James Love enlisted in the Marines right out of high school, 11 years ago. By the time he reported for duty at the Marine Corps Recruit Depot in San Diego as assigned, on the morning of September 11, 2001, the world had already changed forever.
After eight years in uniform, including two tours of Iraq, Sgt. Love is continuing his service to our country through the Student Conservation Association’s (SCA) Veterans Fire Corps, an innovative career preparedness program that trains young military vets in wildfire fighting and mitigation. This program and many others like it are made possible with the support of federal and military employees through the Combined Federal Campaign each year.
SCA, an EarthShare member organization, conducts the Veterans Fire Corps in partnership with the US Forest Service, employing protocols familiar to those in uniform to aid the transition back to civilian life. Love says that for him, it’s made all the difference in the world. “I was interested in the Veterans Fire Corps because it was specifically geared towards recent era military veterans, meaning I would be working with fellow veterans that have had experiences and general customs similar to my own, unlike 95% of the young college kids I am surrounded by in school,” he says.
Love’s unit works the Kaibab National Forest outside Williams, AZ. “I’m surprised by how serious everyone takes fire in northern Arizona,” he observes. “It probably has to do with the fact that the city is literally surrounded by the forest.” His crew alternates between preemptive prescribed burns and thinning operations.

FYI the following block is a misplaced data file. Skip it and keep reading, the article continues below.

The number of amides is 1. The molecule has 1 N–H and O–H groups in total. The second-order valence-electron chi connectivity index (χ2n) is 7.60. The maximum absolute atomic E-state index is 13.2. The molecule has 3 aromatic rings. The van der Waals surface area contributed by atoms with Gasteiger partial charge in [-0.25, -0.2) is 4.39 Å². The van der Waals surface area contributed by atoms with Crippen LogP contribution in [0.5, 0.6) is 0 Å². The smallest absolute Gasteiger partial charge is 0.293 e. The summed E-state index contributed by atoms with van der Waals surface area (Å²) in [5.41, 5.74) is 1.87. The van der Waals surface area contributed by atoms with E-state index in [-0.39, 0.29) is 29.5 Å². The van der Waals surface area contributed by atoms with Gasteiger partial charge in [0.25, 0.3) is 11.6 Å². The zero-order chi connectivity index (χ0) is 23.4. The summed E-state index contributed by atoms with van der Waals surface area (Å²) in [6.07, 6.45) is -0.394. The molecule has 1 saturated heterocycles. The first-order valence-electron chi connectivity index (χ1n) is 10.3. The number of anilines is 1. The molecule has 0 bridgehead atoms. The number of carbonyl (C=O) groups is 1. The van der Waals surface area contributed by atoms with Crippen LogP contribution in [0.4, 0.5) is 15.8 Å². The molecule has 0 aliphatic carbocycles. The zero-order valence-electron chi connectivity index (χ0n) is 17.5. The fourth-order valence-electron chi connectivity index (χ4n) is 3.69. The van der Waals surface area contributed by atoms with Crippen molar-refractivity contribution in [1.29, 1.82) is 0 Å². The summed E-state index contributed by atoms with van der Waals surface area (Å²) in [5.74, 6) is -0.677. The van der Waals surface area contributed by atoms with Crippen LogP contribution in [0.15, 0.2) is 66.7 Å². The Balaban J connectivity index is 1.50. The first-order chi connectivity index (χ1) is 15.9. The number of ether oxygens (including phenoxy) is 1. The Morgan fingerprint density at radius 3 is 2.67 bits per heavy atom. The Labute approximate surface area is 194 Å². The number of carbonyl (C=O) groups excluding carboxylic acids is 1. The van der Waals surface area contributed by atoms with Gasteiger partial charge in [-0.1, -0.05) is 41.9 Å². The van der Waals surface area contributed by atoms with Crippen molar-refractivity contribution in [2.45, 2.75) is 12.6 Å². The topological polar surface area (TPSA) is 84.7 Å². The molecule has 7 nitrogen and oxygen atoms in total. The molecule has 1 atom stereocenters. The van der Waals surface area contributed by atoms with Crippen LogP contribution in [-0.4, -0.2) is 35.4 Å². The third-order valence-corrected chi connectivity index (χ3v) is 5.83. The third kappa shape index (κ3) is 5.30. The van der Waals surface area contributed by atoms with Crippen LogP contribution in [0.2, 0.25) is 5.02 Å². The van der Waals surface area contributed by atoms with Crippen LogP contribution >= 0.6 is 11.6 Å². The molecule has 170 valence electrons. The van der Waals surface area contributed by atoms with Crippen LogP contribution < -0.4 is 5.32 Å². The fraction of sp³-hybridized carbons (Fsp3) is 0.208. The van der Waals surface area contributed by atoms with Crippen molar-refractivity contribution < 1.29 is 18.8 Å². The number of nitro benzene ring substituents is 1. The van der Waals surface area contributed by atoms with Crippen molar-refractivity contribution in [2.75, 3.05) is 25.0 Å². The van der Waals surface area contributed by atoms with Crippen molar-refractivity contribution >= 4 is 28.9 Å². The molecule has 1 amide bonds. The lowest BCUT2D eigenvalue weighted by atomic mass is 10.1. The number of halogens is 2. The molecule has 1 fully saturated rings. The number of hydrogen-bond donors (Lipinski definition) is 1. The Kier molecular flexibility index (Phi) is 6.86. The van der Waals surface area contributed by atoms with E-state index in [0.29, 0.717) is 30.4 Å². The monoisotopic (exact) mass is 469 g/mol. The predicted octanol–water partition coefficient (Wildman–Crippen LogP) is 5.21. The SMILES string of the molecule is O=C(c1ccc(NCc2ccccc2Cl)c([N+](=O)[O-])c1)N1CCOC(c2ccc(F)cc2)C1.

Davon Goodwin earned a Purple Heart with the Army Reserve in Afghanistan before signing on with SCA. “I didn’t think being a wildland firefighter was this physically demanding and stressful,” states the 23-year-old Pittsburgh native. “But I like that we are still giving back to our country by restoring and improving the conditions in our nation’s forests.”
In addition to their work with SCA, both Love and Goodwin are pursuing their college degrees and agree that their experiences at Kaibab are invaluable. “I am not only fulfilling my internship requirements for college,” says Love, “but I’m providing a service to the environment and giving back to the local community.” Adds Goodwin, “As a biology and botany major, this work can really tell you a lot about the current ecosystem. My career goals are to become an agronomist and help to make agriculture sustainable for the world.”
Other corps members note that if they are able to mount a career with a federal resource management agency, their time in uniform will count toward their government pension. “’All labor that uplifts humanity has dignity and importance and should be undertaken with painstaking excellence,’” says Goodwin, quoting Dr. Martin Luther King, Jr. “I have served my country in war and this program gives me the ability to serve my country in a whole new way.”
Click here to learn more about the Veterans Fire Corps.